Headless Browser Testing and Selenium

Today I’ve discovered the amazing world of browser testing.

I’ve been learning about tools lately in our final classes, such as Pit Testing. But using an already existing tool, a web browser, to automate tests, was a really cool discovery.

Over on Awesome Testing’s blog, they have many posts talking about Selenium, which made me finally look it up. On the home page of Selenium, they proudly proclaim, “Selenium automates browsers. That’s it!” They know how amazing just that is. By automating a web browser, the capabilities are nearly limitless. You can distribute scripts across many environments. Create bug reproductions scripts, and scripts to aid in automated exploratory testing.

By using versatile and common tools such as web browsers, including the most popular ones like Chrome and Firefox, one can test all manner of things. Browsers can read html, styling elements, javascript, and AJAX. They can gain incredible amounts of information and interact with web pages in ways that with just a small amount of automation can test almost everything about a web page and thus web sites. As browsers also have the ability to view certain files such .pdf files, this increases their ability to test.

The possibilities with Selenium are really wonderful to think about. But the post by Awesome testing today is talking specifically about headless browser testing.

What’s a headless browser? Simply a browser without a Graphic User Interface. So instead one uses a command line like interface or network interface. This is helpful for Continuous Integration in that a display might not always be available. Unix systems, for example, don’t have display outputs on by default. In which case, headless browsers allow us to test them instead of using combinations of other tools to do the same job.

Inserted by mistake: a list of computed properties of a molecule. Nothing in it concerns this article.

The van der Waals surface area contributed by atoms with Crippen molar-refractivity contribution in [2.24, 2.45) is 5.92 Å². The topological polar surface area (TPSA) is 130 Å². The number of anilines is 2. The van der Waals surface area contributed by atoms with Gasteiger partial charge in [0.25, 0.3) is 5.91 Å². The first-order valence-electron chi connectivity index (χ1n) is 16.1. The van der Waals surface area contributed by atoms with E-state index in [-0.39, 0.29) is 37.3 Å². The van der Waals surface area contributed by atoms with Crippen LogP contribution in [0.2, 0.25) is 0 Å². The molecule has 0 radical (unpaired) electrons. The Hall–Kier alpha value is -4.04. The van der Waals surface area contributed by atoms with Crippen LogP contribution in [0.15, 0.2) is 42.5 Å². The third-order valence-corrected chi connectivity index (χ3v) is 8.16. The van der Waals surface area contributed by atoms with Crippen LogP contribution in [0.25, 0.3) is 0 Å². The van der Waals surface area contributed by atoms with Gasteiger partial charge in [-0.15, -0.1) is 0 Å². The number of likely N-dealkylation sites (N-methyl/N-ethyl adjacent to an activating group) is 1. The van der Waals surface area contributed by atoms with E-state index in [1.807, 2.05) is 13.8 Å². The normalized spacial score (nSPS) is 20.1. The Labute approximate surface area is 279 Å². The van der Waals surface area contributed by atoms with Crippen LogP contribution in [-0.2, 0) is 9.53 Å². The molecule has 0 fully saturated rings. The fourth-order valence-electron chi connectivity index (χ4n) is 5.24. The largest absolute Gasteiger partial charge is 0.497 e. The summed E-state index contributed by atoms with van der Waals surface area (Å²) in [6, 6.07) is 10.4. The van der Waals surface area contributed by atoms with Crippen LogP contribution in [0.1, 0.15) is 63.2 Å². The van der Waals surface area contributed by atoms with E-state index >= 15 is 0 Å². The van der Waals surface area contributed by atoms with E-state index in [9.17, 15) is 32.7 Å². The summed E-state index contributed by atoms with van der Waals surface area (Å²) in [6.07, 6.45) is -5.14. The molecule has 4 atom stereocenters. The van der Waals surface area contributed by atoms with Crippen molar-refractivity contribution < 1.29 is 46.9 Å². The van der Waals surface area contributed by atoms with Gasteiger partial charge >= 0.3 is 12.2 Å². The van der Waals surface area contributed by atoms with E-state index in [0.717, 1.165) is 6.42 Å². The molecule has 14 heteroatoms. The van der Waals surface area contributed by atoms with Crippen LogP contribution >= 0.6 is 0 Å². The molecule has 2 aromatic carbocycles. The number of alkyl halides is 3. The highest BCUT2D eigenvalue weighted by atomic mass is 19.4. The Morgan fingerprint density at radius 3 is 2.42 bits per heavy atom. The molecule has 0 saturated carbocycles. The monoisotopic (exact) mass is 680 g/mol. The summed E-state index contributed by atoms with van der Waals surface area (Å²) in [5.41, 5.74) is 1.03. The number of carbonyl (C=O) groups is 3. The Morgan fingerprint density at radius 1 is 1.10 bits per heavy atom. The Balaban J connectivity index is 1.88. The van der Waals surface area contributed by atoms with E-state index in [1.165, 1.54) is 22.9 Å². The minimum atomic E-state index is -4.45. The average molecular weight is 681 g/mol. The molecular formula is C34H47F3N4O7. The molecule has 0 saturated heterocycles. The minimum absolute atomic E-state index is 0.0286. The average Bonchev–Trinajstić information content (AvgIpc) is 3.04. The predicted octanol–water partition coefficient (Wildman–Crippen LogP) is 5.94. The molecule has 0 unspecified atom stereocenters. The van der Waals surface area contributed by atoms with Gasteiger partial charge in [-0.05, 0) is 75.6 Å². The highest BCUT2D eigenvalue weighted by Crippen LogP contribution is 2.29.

By combining Selenium and a headless browser we can do headless browser testing on servers and web sites. It’s so simple, and also so interesting. This gave me a glimpse of the way professional testers combine multiple tools along with coding, most of the article is dedicated to showcasing java code for headless browser testing in Firefox, to create their own toolbox of software for making sure things work. It also showed a concrete example a testing method used in Continuous Integration, which was nice. I was also introduced to a very exciting new tool, Selenium. Having a new toy to play with is always exciting though.

Original post: http://www.awesome-testing.com/2017/09/firefox-selenium-browser-capabilities.html

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